BeginOverlap will work just fine however I would still advocate for just making a list in game mode and whenever an enemy begin plays, add it to the list in game mode, and remove it when it dies. The reasoning for this is that behind the scenes begin overlap does the same thing on tick but it deals with a much larger list of potential things (All components or all actors) that could be available. Secondly multiple enemies could be overlapped in the same areas at the same time, and potentially untargetable due to some kind of effect or dead, so you’d still have to run some kind of distance / angle check anyways on everything currently overlapped to determine who the target is and what circles are currently vulnerable.

I’m still piecing together your game concept so I’m sorry if I’m missing the mark on some of your things, I’m just sort of free rambling what my process would be as I get a picture of your game’s mechanics.


Yes, you’re correct that the zones flash the color red when an enemy strikes you in one of your rows. I am a disabled person, so, I’m just gonna sit on my butt and work on my game until it’s finished. I got a piece of paper, and I take notes of the things that I learn. I understand now why OnComponentBeginOverlap is probably not the best choice. You’ve been more helpful than you’ve needed to be.

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No problem at all. BeginOverlap would work though, you aren’t going to hit a performance bottleneck or anything from using it instead so if you are more comfortable using it go for it. I just feel the alternative would offer more control and solve the problem cleaner. Best of luck on your project, the pic looks good and I like the sound of your mechanics, cool diagram and plan as well!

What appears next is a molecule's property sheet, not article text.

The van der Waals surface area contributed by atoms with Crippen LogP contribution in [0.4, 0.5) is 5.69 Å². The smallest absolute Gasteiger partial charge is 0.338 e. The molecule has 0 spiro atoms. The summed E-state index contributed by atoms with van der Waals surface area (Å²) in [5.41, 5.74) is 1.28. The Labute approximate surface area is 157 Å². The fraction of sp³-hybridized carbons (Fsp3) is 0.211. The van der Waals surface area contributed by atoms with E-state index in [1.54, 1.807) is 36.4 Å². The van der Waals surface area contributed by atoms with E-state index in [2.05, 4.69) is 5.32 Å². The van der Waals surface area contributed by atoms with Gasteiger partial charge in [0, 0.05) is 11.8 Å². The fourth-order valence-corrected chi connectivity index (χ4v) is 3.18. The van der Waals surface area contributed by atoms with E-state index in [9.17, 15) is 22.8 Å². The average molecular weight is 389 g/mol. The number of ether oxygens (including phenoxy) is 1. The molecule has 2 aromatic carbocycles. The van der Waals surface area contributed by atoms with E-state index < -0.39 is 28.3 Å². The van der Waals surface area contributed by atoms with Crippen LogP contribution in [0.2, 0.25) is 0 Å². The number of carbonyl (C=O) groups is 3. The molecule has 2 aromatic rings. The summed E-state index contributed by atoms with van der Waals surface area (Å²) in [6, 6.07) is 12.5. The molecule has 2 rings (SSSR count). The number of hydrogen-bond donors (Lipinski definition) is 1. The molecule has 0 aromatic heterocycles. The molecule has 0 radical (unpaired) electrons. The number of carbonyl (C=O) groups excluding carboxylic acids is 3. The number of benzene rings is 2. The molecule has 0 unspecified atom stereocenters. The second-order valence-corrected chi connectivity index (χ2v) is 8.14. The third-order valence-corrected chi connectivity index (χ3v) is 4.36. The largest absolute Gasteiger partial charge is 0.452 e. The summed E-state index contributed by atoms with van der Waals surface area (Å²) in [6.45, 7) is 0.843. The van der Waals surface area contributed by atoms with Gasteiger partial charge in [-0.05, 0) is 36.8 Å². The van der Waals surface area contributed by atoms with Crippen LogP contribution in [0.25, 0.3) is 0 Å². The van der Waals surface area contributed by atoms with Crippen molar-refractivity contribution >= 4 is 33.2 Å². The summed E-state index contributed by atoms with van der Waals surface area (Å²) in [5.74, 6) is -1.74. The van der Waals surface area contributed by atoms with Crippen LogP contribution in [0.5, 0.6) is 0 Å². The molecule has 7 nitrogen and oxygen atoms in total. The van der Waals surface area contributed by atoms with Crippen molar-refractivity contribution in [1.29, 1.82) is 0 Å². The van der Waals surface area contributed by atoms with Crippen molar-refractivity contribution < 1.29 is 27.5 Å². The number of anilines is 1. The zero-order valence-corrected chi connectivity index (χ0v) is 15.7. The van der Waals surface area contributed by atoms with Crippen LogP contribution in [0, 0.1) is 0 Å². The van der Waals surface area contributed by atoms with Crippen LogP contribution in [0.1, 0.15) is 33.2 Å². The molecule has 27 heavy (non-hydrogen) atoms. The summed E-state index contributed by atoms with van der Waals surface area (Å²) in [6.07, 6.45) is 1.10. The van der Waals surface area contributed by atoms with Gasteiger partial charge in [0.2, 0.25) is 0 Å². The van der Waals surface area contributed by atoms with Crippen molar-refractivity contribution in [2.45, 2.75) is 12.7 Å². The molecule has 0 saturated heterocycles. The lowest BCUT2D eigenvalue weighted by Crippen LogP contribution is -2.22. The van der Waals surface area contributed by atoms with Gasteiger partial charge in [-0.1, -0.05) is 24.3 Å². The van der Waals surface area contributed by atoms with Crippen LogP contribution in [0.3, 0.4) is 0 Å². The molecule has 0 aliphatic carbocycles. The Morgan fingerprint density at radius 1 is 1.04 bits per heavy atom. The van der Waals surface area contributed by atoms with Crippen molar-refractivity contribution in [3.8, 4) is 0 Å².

Any advice on how both players end up with the same field-of-attack? As if Player 1 is programmed to attack one of Player 2’s spaces, Player 1 will attack himself, because his field-of-attack is the same as Player 2’s. I’m gonna have to start reprogramming from scratch in order to make this a multiplayer game.

I am having a hard time understanding the issues exactly and some of them are most likely due to some specific random mistake that is hard to predict.

Unreal Multiplayer is very trick, it would be best to just keep a multiplayer mock up as simple as possible until you are sure it’s entirely working, just movement being replicated, spawning and despawning. The issue you are describing sounds like it could be from a number of hard to isolate things but don’t despair and keep at it, I’ll give some thoughts…

First I wouldn’t mess with multiplayer until you can nail down your combat system perfectly against an immobile training dummy. While doing this i’d also work on the side when bored on a super simple multiplayer lever just to get spawning, despawning and moving in multiplayer mastered. The multiplayer issues sound like you might be triggering the same function many times where code is being double triggered by client + server. With multiplayer you really have to carefully track what is happening and no matter how much you do it, it’s a pain.

I use the blueprint “Print” node often when working in multiplayer to see if the trigger happened on the client or server. Print node will say CLIENT or SERVER on it so it’s a very easy good way to tell what is happening. Another trick is that if you set your game to 3+ character the outliner shows the client world, where as 1 or 2 players shows the server world. This is helpful to see what is being actually spawned server side. (By setting it to 3 sometimes and tracking what is spawning).

You have to use classes very carefully in multiplayer, the player controller is very important and the best way to isolate one client’s commands from another.

Focusing on the field of attacks and their names: I would not do unique names per field per player. Instead give each character a component that contains the code for handeling field of attacks. I would make an enumerator (Enumerator is a BP type you can make from the menu) that holds the 6 fields of attacks instead of using typed names. This way regardless of who is attacking who the function/event is the same: Player->Attack(OtherPlayer EAttackFields::RearLeftSide) . This translates to “Player do and attack on this other player at their RearLeftSide”

This is a concept called Object oriented program (OOP). It’s one of the most powerful and fundamental things to try to understand. This way your system could easily grow to have as many enemies on screen as you want and each has their own instance of the combat system. Enumerator is cleaner because you don’t have to type it and you can use it like an array.

Sorry for the ramble there was a lot to take in and I’m just running with what comes to mind.